Select Committee on Treasury Minutes of Evidence

Memorandum submitted by Collins Stewart Limited

  To help the Committee this note:

    —  Gives the background to Splits and Zeros.

    —  Examines the impact of changing market conditions on Splits.

    —  Discusses cross holdings and fees.

(a glossary of technical terms is at the end of this memorandum)


  Splits are Closed End listed investment trusts. Investment trusts typically trade at a discount to NAV and Splits are designed to reduce or eradicate this discount. Splits are not new, they have been around since the 19th century. Over time, the Splits have evolved to include new classes of shares such as Zeros shares which carry no dividend or income but entitle the holder to share in the assets of the fund on maturity. In addition to the Zeros, many Splits took advantage of low interest rates by borrowing to provide additional funds for investment to enhance returns (see Annex 1).


  With the changing market conditions in and after 2000, Splits faced the unforeseen circumstances of falling interest rates and falling markets (a most unusual combination), declining dividends, falling ratings and the cost of bank repayments. As liquidity vanished and confidence was lost the prices of shares in Splits moved from a premium to a discount (see Annex 2).


  The changing market conditions had a greater impact on Fund of Funds Splits as the cross holdings, which originated from a desire to spread the assets in Splits, tended to intensify the effect of the falls in equity markets discussed above (see Annex 3).


  The fees and charges involved in launching and annual management are not excessive in comparison with collective investment schemes and new issues (see Annex 4).

25 October 2002

Annex—Background to Splits


  A split capital investment trust is a version of an investment trust company issuing various classes of shares.

  Splits are Closed Ended funds, which (subject to re-structuring) have a fixed pool of assets at the outset represented by a set number of shares in the trust. Shares in the trust should rise or fall in line with their dividends and the NAV underlying each share class. As shares in Splits cannot be redeemed they are listed, allowing investors to realise their investment by selling their shares.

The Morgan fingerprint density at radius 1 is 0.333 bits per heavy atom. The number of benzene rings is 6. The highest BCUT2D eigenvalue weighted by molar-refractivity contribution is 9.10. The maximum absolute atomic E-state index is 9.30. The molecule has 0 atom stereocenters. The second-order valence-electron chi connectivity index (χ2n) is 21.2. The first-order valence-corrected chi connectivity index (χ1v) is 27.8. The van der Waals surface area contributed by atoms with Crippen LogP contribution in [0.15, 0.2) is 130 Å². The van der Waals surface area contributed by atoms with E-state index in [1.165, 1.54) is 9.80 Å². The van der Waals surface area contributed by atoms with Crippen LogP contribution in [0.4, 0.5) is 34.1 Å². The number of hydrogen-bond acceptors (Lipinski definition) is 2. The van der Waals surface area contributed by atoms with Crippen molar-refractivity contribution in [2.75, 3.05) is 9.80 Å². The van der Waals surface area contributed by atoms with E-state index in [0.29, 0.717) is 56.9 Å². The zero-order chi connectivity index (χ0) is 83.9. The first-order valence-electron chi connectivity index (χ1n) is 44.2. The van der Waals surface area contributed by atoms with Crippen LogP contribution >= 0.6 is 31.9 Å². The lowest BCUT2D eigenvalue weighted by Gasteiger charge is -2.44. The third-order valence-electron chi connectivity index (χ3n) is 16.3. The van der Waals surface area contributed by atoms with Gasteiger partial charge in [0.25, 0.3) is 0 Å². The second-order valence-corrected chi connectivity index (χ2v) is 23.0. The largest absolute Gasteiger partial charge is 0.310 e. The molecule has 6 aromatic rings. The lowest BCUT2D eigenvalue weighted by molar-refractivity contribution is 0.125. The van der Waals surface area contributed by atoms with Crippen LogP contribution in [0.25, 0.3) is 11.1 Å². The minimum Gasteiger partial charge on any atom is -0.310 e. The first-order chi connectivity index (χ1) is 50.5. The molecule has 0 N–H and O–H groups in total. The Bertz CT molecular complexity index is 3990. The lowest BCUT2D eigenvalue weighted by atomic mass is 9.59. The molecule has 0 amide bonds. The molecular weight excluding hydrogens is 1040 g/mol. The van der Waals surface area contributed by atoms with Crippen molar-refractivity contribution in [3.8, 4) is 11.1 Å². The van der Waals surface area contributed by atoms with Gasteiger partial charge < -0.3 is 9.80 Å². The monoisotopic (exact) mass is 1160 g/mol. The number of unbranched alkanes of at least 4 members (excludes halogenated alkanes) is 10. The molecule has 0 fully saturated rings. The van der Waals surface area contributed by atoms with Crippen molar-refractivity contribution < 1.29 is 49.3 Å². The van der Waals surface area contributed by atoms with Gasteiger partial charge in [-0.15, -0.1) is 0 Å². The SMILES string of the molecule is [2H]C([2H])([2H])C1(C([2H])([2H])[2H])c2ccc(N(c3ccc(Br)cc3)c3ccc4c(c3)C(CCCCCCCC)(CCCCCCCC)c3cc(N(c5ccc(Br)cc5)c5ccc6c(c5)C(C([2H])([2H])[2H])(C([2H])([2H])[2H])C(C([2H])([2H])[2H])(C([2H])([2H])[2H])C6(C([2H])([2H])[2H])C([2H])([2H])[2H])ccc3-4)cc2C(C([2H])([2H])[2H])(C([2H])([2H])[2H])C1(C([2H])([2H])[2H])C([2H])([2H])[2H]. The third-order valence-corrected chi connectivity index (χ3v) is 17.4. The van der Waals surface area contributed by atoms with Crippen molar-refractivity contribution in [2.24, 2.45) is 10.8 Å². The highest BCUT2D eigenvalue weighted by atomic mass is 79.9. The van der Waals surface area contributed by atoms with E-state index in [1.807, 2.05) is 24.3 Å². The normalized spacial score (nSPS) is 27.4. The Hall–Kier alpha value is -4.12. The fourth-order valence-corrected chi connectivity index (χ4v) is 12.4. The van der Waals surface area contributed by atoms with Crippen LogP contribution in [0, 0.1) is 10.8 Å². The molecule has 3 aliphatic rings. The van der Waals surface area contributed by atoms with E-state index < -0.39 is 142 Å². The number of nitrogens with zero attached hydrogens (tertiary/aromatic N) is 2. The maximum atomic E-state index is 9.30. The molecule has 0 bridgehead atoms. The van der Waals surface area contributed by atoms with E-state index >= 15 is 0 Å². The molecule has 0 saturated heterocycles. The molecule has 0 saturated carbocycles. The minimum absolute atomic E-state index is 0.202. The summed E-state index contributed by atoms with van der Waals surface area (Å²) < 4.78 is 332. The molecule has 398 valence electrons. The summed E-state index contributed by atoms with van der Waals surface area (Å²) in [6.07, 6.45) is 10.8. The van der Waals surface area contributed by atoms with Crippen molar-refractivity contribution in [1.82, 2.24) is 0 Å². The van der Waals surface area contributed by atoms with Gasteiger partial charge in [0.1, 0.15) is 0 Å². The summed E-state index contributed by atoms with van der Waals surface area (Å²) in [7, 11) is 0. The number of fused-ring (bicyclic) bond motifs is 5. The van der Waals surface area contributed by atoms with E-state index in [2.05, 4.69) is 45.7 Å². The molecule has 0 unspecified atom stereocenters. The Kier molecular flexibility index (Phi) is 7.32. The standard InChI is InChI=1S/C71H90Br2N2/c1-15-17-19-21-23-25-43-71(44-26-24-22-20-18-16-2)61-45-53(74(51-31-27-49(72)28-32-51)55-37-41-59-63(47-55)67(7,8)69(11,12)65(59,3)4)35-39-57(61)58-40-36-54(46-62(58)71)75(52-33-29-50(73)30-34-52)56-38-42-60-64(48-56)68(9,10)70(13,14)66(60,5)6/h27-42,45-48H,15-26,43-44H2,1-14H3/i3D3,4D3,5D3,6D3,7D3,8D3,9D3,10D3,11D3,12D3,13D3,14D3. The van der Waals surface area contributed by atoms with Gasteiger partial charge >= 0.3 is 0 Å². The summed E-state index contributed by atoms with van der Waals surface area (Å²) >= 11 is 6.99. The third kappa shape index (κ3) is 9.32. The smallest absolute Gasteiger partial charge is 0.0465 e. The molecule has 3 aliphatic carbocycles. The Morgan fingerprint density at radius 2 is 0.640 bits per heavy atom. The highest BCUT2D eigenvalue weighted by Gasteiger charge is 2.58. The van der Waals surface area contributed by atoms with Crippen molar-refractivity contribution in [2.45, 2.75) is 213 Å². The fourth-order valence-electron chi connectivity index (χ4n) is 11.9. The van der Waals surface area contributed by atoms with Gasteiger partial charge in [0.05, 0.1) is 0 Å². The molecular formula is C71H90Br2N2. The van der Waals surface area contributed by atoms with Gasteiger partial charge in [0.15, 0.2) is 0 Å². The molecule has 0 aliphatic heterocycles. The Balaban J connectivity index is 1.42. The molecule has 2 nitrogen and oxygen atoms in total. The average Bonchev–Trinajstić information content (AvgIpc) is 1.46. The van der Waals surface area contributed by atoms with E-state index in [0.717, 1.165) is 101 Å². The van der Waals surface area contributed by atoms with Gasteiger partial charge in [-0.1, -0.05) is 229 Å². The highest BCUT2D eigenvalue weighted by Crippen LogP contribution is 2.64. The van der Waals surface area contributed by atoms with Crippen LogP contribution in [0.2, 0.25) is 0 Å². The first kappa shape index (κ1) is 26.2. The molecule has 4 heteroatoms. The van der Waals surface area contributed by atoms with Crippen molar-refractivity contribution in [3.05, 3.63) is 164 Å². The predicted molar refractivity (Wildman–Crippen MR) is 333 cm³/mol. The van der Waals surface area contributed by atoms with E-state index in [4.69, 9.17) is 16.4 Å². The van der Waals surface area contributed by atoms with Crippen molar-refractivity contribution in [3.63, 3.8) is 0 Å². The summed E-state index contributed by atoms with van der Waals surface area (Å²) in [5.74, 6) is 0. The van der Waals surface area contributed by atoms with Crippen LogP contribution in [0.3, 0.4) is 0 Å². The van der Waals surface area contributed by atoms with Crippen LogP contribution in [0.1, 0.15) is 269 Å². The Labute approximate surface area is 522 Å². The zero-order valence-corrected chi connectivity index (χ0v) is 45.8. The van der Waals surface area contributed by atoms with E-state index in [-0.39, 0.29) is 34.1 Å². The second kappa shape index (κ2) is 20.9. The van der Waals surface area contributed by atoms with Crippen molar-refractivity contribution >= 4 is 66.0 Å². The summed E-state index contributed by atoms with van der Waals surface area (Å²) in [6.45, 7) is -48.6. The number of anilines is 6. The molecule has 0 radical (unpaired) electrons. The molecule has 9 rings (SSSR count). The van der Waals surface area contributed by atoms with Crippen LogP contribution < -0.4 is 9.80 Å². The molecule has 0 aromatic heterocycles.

Splits may have high levels of gearing (achieved either through the relationship between the different share classes or bank borrowing or a combination of the two).

  The main types of share classes are as follows:

Income Shares, offering the potential for high income through dividends, but little or no capital growth;

Capital Shares, not paying dividends but (normally) participating in the assets remaining after repayment of any bank debt and other prior classes of shares, for example Income Shares and Zeros;

Ordinary Shares, offering the potential for high income (through dividends) and capital growth, but ranking after the repayment of any bank debt and other prior classes of shares (eg Zeros); and

Zeros do not pay dividends, instead offer a fixed level of capital growth on redemption provided the Split has enough net assets.

Splits, like other investment trusts, have an investment remit governing their investment policy including investment in other Splits and investment funds (a Fund of Funds)


  Splits have been around for a long time. For example, Foreign & Colonial launched a Split in 1868 which had a fixed life and four share classes, the Hawaiian Investment Company launched a Split in 1880 with £20,000 of share capital and borrowings of £80,000, giving a gearing level of 5x. These were typical structures.

  In the late 1960s, Splits were used as tax effective vehicles, for example income shares would often be suitable for non tax paying investors and capital shares for tax payers whose return was taxed as capital gains at a lower rate.

  In the late 1980s tax treatment of income and capital had come into line. Several large generalist trusts developed the concept further splitting their ordinary shares into income shares, capital shares, stepped preference shares and zero dividend preference shares to reduce their discount to NAV. Their alternative would have been to convert into an Open Ended collective investment scheme.

  Zeros came about at this time to increase the yield available on the income shares to make up for the lower level of income from the equity market when compared to the 1960s.

  The number of Splits started to grow in the late 1980s/early 1990s with existing investment trusts re-organised and many new trusts launched with structures including Zeros.

  Splits based on Fund of Funds were created to broaden the diversification of investments

    —  Most Splits were invested in UK high yield shares which suffered badly in the recession of the early 1990s, for example the NAV of the capital shares in Scottish National (an investment trust with a split capital structure) fell from 300 pence at launch in September 1987 to nothing, but were finally repaid at l04 pence in 1997. The general cut in dividends throughout the market fed through to Splits and many in turn had to cut dividends. Scottish National cut the dividend on their income shares twice.